Today, Mr. Hollande will officially become the next French president. He will then announce his government. While it will only be a temporary government for up to one month until the French Deputy elections it will nonetheless send a message regarding the direction of French economic policy and its relationship with the European project for the coming five years.
It is worth remembering that being in the opposition over the past ten years, there are numerous influences inside the socialist party, from the left wing to the centre.
Mr. Hollande is by nature more toward the centre but the names of the Prime and Finance Ministers will be closely watched. As we already wrote in various previous publications, for the Prime Minister, the two main candidates according to the French press would be Mr. Ayrault, the current leader of the socialist party at the French Deputy assembly, and Mrs. Aubry, the current leader of the socialist party itself.
Mr. Ayrault is like Mr. Hollande, more on the centre side of the party, while Mrs. Aubry is seen more on the left wing. For the Finance Minister, Mr. Sapin also appears to be the frontrunner. He was already in charge of French budget policy in the socialist government in the early 1990’s and was also a member of the Monetary Policy Committee of the Banque de France in the mid-1990’s. So, his possible nomination should help to give some guarantee to financial markets.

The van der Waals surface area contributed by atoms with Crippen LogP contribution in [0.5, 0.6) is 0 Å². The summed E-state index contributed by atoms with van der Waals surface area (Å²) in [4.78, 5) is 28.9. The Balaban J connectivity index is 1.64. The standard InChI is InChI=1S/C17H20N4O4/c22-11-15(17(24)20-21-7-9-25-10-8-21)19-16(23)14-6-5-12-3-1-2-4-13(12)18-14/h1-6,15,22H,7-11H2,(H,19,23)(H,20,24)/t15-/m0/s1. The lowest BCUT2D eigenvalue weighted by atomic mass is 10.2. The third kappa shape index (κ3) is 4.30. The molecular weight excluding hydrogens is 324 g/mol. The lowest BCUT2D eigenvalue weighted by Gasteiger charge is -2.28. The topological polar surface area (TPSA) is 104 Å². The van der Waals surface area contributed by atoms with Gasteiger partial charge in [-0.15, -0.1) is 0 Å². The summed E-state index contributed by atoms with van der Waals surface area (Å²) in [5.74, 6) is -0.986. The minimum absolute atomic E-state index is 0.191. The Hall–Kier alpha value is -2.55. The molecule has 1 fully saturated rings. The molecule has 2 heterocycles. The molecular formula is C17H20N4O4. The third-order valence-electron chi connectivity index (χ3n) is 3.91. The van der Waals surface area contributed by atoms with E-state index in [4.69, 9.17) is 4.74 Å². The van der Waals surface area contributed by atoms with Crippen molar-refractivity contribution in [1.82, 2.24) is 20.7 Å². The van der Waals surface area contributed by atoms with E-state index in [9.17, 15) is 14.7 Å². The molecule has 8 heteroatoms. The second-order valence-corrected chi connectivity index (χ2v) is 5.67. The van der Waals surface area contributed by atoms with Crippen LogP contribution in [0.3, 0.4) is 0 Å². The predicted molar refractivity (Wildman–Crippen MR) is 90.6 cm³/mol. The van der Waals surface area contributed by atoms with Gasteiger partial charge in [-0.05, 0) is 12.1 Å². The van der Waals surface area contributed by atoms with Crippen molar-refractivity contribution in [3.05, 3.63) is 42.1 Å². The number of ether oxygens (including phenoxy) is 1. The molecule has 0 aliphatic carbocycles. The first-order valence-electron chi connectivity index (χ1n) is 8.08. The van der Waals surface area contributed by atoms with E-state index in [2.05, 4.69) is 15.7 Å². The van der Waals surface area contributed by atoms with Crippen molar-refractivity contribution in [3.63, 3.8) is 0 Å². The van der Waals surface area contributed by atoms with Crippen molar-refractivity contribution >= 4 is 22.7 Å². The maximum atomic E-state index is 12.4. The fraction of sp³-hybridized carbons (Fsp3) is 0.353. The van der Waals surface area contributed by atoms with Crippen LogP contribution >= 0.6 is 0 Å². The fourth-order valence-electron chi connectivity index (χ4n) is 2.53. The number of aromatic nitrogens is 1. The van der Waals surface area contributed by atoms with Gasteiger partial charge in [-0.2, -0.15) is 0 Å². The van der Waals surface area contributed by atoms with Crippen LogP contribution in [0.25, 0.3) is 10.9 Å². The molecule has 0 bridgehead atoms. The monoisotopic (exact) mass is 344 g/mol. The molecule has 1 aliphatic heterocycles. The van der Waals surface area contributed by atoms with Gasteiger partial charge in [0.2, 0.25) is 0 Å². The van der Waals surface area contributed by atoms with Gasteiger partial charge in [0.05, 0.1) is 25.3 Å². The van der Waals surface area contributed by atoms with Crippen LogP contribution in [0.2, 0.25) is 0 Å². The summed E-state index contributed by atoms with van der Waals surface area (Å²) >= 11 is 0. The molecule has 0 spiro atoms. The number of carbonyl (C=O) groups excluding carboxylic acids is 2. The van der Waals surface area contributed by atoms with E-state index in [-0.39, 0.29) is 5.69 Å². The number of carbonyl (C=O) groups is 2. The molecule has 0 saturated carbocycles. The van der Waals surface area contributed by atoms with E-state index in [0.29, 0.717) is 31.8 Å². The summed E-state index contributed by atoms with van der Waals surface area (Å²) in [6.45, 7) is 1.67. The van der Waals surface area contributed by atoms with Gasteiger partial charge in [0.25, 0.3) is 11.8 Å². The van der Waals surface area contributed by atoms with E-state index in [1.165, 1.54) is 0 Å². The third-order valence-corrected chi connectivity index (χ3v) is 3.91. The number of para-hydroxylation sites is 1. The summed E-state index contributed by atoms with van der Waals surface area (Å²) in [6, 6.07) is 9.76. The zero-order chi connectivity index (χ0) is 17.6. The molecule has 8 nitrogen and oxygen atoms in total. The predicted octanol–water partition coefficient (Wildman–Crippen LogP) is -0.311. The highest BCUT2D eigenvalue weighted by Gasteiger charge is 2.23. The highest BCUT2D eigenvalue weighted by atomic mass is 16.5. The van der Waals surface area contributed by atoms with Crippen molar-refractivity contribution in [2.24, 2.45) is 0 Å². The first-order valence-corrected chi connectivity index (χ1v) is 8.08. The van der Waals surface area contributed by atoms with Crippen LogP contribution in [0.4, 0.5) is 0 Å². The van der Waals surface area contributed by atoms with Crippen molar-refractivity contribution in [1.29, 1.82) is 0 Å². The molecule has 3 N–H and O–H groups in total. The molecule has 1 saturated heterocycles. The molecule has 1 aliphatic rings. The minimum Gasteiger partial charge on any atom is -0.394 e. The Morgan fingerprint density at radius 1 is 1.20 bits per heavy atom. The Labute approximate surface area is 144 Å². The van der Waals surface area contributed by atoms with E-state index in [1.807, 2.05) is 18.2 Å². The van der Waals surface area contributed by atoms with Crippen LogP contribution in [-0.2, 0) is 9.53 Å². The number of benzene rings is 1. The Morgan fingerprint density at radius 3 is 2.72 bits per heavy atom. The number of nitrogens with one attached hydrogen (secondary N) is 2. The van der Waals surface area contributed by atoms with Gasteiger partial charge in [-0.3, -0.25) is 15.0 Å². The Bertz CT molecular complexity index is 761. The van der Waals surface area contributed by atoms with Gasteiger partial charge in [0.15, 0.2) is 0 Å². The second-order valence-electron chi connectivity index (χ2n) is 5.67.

This coming month, the focus will be for Mr. Hollande to secure a clear majority at the Deputy assembly in the June election. So, do not expect any strong actions or negotiations with Germany regarding the current debt crisis in the short term, a situation which will not be very helpful to ease the current risk aversion.
The victory at the presidential election offers in general a good dynamic going into this election. The French, by nature, are legitimist and appreciate clarity, meaning that they are tempted to give all the power to the men they just freshly chose.
Early polls for the first round of the deputy election appear to confirm this view. Indeed, it seems that the socialists would garner around 30% of the vote and be the only party on the left to qualify for the second round while, the right will again be split between the conservative and the far-right.
Also, the threat of Mr. Hollande being forced to adopt more left wing positions because of the pressure from the communist party appears low for the moment with this party gathering less than 10% of the vote. To sum up, this appears to be a best-case scenario for Mr. Hollande.
However, any changes in this balance of power will be worth watching over the coming weeks. Given that the participation rate for the deputy election is much lower than for the presidential election, it tends indeed to favour smaller party organizations.
So far, the prospect that Mr. Hollande will be able to deliver a centre-left economic policy and a pragmatic position with Germany appears to be backed by the market.
However, the new French president already indicated that, while he will support the delivery of a clear fiscal program for the coming five years to show his commitment toward budget deficit control, he is against implementing a so-called “golden rule” in the French constitution. He also indicated the need to add to the fiscal pact a deeper commitment in favour of growth policies.
So, in a sense, he is already asking for some compromises from Germany, meaning tighter budget control in exchange for stronger solidarity right now!